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Deutsche Bank Estimates 18 Percent of U.S. Companies Are 'Zombies'

Chris Gaetano
Published Date:
Jun 24, 2020
Analysts from Deutsche Bank estimate that roughly 18 percent of U.S. companies can be classified as "zombies," that is, businesses that do not make enough to service their debt interest and so can survive only through constant injections of new credit, according to the Washington Post.

Zombie companies are hardly a new phenomena, as a report last year estimated that roughly 12 percent of all companies on earth are financially undead. While such firms consistently underperform (hence the lack of earnings to cover debt interest), banks nonetheless continue to lend to them because it's easier to keep failing companies on life support and hope that they will recover than it is to watch them collapse, which would then force them to write off the loan.

The rise of the collateralized loan obligation
is likely another factor, as the multibillion-dollar market gives banks an incentive to make easy loans which they can then package into securities that are then sold to investors. Unlike the collateralized mortgage obligations that made headlines in the 2008 crisis, CLOs have credit standards that mean that borrowers whose credit quality dips too low must be ejected from the security and usually sold at a deep discount somewhere else. Generally issuers of CLOs would prefer this not happen, and so also have an incentive against cutting off borrowers.

However, while zombie companies did not begin with the pandemic, the economic chaos they have introduced has provided fertile ground for them to proliferate as never before. Deutsche Bank's report largely laid this at the feet of the Federal Reserve, saying that ultra-low interest rates mean that credit remains dirt cheap, which enables failing companies to keep borrowing with little cost or consequence. It added that the central bank's further pledge to buy corporate debt on both the primary and secondary market likely did not help either. While Deutsche Bank does not believe the Fed shouldn't have acted in response to the pandemic, it noted that these short-term fixes could lead to long-term problems down the road. The Post compared it to someone injured taking painkillers: While in the hospital that may be fine, but the patient risks addiction once they're out in the real world.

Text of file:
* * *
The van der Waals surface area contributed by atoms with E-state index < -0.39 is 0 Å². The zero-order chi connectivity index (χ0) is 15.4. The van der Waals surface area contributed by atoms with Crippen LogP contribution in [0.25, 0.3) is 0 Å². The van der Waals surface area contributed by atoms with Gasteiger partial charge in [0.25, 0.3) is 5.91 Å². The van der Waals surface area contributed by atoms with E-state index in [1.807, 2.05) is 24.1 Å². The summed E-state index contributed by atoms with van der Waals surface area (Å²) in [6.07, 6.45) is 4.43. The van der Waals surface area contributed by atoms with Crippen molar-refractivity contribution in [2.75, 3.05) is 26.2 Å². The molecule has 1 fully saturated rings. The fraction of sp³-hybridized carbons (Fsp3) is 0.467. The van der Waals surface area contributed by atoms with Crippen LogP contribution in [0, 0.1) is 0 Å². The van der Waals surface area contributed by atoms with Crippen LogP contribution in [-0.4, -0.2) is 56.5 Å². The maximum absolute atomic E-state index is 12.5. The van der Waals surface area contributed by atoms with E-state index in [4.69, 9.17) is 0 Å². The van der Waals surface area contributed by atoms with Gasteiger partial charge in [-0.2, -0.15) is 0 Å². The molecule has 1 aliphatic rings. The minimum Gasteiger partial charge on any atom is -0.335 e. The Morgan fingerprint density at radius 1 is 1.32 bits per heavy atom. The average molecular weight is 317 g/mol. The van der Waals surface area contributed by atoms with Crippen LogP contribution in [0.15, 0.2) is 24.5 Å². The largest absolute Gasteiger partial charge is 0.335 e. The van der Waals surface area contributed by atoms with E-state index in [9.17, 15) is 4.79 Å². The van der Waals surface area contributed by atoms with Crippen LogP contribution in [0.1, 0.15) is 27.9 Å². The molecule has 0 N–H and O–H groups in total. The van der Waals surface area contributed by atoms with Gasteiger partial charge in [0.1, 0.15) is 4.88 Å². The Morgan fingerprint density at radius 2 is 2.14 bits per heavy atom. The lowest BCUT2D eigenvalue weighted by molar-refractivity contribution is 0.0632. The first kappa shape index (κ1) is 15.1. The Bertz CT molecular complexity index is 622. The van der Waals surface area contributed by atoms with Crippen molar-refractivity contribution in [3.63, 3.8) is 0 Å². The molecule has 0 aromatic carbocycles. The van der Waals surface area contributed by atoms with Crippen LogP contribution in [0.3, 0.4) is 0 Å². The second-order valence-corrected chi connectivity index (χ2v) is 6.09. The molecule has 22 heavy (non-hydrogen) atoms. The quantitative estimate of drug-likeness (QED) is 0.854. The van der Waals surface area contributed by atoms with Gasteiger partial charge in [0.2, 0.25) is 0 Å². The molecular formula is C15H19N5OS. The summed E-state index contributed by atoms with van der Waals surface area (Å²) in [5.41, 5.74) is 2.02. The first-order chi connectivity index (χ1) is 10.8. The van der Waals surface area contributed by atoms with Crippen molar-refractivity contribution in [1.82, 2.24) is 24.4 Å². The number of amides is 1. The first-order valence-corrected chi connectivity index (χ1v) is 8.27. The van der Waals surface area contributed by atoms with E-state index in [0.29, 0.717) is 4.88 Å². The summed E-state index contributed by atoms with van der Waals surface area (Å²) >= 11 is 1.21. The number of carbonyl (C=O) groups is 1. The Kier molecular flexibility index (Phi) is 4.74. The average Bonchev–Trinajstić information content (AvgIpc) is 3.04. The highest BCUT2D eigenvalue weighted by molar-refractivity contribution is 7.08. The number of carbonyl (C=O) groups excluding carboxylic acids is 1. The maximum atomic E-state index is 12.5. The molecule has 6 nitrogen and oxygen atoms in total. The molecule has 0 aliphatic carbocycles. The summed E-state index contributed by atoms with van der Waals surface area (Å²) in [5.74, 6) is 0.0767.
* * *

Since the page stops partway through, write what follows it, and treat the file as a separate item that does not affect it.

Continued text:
The problem with zombie companies is that they take up resources that might have gone to more efficient firms, thus depressing overall economic competitiveness. One 2018 study found, after controlling for cyclical effects, that within industries over the period 2003–13, a higher share of industry capital sunk in zombie firms is associated with lower investment and employment growth of the typical non-zombie firm and less productivity-enhancing capital reallocation. This is due, said the paper, to market congestion, which limits the expansion possibilities of healthy incumbent firms, creates barriers to entry for new players and constrains the post-entry growth of young firms.

Another study from that same year found that the easy access to credit that creates zombie firms can allow "less efficient incumbent firms to remain longer on the market, thereby discouraging entry of new and potentially more efficient innovators." Even though easy credit also helps entrepreneurs innovate, the researchers believe it can, and has, done long-term economic damage, saying that the "decline in productivity growth in most advanced countries since the 1970s may indeed be partly related to an overall easier access to credit due to financial liberalization over the period" and that "This mechanism may have been amplified by the decrease of interest rates and the capital abundance observed in the last decade." 

While killing a movie zombie is easy enough (destroy the brain, provided you're dealing with classic Romero zombies and not the super-durable examples in the cult classic Dead Alive), addressing zombie companies is a little more dicey because it would involve cutting off credit, which in turn could lead to major job losses as these companies shrivel up and die. Therefore, dealing with zombie companies will likely be a complex task requiring subtle measures.

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